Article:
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Milwaukee, WI, United States

Yoo J.W.,Center for Senior Health and Longevity | Yoo J.W.,University of Wisconsin - Madison | Choi J.B.,Yonsei University | Kim S.J.,Yonsei University | And 7 more authors.
Journal of the American Medical Directors Association | Year: 2013

Background: To identify the factors associated with stay in a skilled nursing facility (SNF) among new enrollees who did not fully participate in therapy sessions. Methods: Data (n= 36,133) were obtained from the Minimum Data Set version 2.0 in the state of Michigan in 2009. Study participants were new SNF enrollees (n= 699) who did not fully participate in therapy sessions despite their desire to return to the community. Multivariate logistic regressions were performed to identify factors contributing to remaining in a nursing home for 91 days or longer. Results: New SNF enrollees were more likely to remain in nursing home when they were depressed (odds ratio [OR]= 1.41; 95% confidence interval [CI], 1.09-2.08; P= .01), experiencing delirium (OR= 3.20; 95% CI, 1.48-5.92; P < .001), were not in pain (OR= 0.83; 95% CI, 0.60-0.95; P= .03), or in less complex care (OR= 0.57; 95% CI, 0.44-0.81; P < .01). Conclusions: A higher number of new SNF enrollees than previously reported were likely to stay in nursing homes (28.0%). Depression and delirium were associated with stay in an SNF, while pain and higher complexity of care were associated with returning to the community. © 2013 American Medical Directors Association, Inc. Source


Yoo J.W.,University of Wisconsin - Milwaukee | Jabeen S.,Aurora Senior Services | Bajwa T.,Jr. | Kim S.J.,Namseoul University | And 5 more authors.
Research in Gerontological Nursing | Year: 2015

Hospital readmission of patients discharged to skilled nursing facilities (SNFs) is common and costly with increasing public attention over the past decade, particularly in light of the new health care environment surrounding the advent of the Affordable Care Act. The purpose of the current systematic review is to critically examine prevalence, predictors, and costs of hospital readmission of SNF residents found in the medical literature. Individual resident, facility, and intervention factors predicting hospital readmission of SNF residents were studied. Despite the heterogeneity of the reviewed articles’ data sources and study designs, the existing literature asserts that hospital readmission of SNF residents is associated with individual resident and facility characteristics. Implementation of promising intervention programs can promote quality of care and reduce hospital readmission of SNF residents. © SLACK Incorporated. Source


Lee J.H.,Hanyang University | Kim S.J.,Yonsei University | Lam J.,University of Wisconsin - Madison | Kim S.,Case Western Reserve University | And 3 more authors.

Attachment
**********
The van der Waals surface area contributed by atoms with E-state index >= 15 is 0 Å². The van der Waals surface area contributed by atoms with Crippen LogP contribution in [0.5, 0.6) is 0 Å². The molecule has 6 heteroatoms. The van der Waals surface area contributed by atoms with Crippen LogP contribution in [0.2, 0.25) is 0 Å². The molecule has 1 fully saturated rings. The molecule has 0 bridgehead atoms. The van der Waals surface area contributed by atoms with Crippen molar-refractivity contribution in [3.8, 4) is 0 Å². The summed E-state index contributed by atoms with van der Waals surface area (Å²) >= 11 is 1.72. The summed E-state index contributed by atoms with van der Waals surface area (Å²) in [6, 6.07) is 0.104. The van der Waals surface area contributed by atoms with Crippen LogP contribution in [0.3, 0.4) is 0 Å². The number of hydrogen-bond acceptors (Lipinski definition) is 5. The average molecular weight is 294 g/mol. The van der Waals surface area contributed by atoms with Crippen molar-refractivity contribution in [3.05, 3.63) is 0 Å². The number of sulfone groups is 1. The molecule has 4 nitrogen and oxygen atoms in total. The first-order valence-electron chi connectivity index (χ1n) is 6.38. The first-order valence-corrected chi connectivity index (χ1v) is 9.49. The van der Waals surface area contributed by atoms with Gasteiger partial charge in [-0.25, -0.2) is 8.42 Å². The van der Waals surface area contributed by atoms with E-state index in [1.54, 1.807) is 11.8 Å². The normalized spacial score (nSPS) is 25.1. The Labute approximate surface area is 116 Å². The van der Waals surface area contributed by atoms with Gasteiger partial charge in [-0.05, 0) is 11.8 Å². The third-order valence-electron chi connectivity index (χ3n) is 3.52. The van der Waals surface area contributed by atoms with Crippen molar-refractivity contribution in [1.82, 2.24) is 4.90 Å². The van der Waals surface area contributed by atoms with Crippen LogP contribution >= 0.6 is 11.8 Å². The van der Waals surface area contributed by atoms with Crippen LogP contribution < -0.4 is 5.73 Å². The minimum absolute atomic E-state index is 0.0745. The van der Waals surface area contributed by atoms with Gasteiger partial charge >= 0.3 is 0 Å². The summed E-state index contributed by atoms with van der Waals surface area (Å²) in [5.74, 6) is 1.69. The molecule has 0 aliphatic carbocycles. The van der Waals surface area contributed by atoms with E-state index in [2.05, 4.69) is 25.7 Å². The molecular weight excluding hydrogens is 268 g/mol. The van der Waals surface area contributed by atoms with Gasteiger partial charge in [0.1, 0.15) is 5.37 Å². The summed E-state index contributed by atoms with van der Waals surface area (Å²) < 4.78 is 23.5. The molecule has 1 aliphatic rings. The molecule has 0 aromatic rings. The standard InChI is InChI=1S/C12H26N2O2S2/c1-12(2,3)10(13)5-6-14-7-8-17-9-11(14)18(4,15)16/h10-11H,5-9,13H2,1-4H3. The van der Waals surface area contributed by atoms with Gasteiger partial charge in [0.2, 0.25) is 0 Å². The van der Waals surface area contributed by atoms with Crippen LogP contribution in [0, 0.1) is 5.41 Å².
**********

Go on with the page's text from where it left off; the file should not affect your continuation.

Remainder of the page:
Journal of Multidisciplinary Healthcare | Year: 2014

Background: Functional decline of hospitalized older adults is common and triggers health care expenditures. Physical therapy can retard the functional decline that occurs during hospitalization. This study aims to examine whether shared situational awareness (SSA) intervention may enhance the benefits of physical therapy for hospitalized older persons with a common diagnosis, heart failure. Method: An SSA intervention that involved daily multidisciplinary meetings was applied to the care of functionally declining older adults admitted to the medicine floor for heart failure. Covariates were matched between the intervention group (n=473) and control group (n=475). Both intervention and control groups received physical therapy for ≥0.5 hours per day. The following three outcomes were compared between groups: 1) disability, 2) transition to skilled nursing facility (SNF, post-acute care setting), and 3) 30-day readmission rate. Results: Disability was lower in the intervention group (28%) than in the control group (37%) (relative risk [RR] =0.74; 95% confidence interval [CI], 0.35-0.97; P=0.026), and transition to SNF was lower in the intervention group (22%) than in the control group (30%) (RR =0.77; 95% CI, 0.39-0.98; P=0.032). The 30-day readmission rate did not significantly differ between the two groups. Conclusion: SSA intervention enhanced the benefits of physical therapy for functionally declining older adults. When applied to older adults with heart failure in the form of daily multidisciplinary meetings, SSA intervention improved functional outcomes and reduced transfer to SNFs after hospitalization. © 2014 Lee et al. Source